"Dude I think you just ate somebody."
Prior to Monster Man, director Michael Davis gained his experience by directing a variety of mostly lame and forgettable teen-exploitation sex comedies, namely Eight Days a Week (1997 / trailer), 100 Girls (2000 / trailer) and Girl Fever (2002 / trailer). Not exactly an auspicious past for a director to have when it comes to making a successful gore comedy, and, in fact, after roughly the first half-hour of Monster Man the viewer is pretty much convinced that Michael Davis definitely tackled the wrong genre for his fifth directorial attempt. But then, something unexpected happens! Monster Man becomes just the type of trash that makes for a fun beer-drenched night with the guys. And in no short order it becomes easy to understand how Davis then went on to make a much more tasteful but just as fun A-budget B-film like Shoot 'Em Up (2007 / trailer).
Much like his lame sex comedies, the lead males of Monster Man are geeks, the type of guys that you’d only invite to a party ‘cause you feel sorry for them. Adam (Eric Jungmann, last seen in Killer Pad [2008/ trailer]) is driving across country to the wedding of Betty-Ann, the great love that got away. Unbeknownst to him, is old bud Harley (Justin Urich, last seen in Lake Placid 2 [2007 / trailer]), an overweight and obnoxious loudmouth, has stowed away in the back seat. Buds being buds, after a lot of unfunny stuff they continue the journey together, during which they do and say a lot of other unfunny stuff which is meant to be funny – a running joke about a minor piece of trivia regarding the supposed true meaning of the name "Rosebud" as originally revealed by Gore Vidal in 1989 and repeated in The American Experience, a 1996 documentary, for example, is dragged out like a month of Sunday School lectures.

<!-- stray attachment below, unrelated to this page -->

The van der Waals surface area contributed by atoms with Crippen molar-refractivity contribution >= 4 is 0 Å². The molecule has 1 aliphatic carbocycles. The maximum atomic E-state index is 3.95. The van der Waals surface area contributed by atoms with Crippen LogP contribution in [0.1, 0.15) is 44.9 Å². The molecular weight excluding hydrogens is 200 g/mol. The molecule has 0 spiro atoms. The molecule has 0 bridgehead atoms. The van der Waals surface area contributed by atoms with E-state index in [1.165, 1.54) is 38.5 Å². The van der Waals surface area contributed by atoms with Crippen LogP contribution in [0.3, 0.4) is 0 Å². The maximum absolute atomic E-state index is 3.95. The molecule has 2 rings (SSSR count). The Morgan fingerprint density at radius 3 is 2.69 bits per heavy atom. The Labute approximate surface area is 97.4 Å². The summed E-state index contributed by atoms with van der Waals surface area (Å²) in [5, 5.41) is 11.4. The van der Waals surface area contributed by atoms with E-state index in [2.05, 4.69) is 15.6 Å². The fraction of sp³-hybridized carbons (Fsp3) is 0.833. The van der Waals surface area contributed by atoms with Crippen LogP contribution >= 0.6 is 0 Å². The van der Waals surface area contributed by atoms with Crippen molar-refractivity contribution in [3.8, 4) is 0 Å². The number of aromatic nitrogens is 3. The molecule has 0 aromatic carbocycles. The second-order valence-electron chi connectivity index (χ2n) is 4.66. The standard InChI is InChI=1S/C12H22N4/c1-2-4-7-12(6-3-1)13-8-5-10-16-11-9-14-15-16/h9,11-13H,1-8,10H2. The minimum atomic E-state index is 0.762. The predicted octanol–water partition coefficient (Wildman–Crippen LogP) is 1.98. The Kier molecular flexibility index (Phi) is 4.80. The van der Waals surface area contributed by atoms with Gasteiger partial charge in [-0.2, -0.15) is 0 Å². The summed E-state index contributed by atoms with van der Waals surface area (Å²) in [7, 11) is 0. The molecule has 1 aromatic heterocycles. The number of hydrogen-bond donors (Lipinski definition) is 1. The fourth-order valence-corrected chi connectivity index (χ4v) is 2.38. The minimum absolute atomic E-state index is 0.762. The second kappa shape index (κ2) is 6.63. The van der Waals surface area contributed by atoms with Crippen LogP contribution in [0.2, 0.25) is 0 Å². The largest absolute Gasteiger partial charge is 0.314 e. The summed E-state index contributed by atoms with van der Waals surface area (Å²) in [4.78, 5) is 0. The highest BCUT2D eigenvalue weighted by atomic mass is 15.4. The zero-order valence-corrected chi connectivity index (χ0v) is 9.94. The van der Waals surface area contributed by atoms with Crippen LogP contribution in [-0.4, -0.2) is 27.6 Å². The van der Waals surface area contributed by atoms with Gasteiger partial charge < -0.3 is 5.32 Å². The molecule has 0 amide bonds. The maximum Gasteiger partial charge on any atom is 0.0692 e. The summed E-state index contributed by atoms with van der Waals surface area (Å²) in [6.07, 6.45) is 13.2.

Things pick up, however, as of the rather tasteless scene combining roadkill with Harley’s dreaming that he's going down on non-waxed women; at that point, the film takes the right turn off the road straight into fine and unrepentant trash tastelessness and gore. And once the two dudes pick-up the unrealistically hot hitchhiker Sarah (Aimee Brooks, whose film debut at the age of 12 was Sorority House Massacre [1986 / trailer] and whose last film of note is The Mangler Reborn [2005 / trailer]) with her push-up bra and high-heel boots and the three then get lost on backroads populated only by amputated hillbillies, the film finally turns into something truly funny and hilariously gory.
OK, the film isn’t as consistently excessive in tastelessness and gore as, say, vintage Peter Jackson – basically his first three films: Bad Taste (1987 / trailer), Meet the Feebles (1989 / trailer) and the classic Braindead (1992 / trailer) – but once director Michael Davis introduces a monster truck driven by a monster man and finally tones down on the un-funny frat-house banter and ups the dosage of violence and blood, Monster Man achieves a consistent hilarity and vulgarity that truly saves the film. It’s just a shame that Aimee Brooks obviously had a no-nudity clause in her contract, for the film’s only sex scene never even gets her fully out of her clothes, much less her bra.
In short, Monster Man is an odd combination of frat boy road movie and psycho trucker film that veers off at the end into the territory of in-bred killer hillbillies, all the while serving up big portions of bad-taste humour and more than enough blood and gore. Much like a kettle of cold water on a hot stove, the flick takes awhile to get hot, but once it boils it boils.
Post a Comment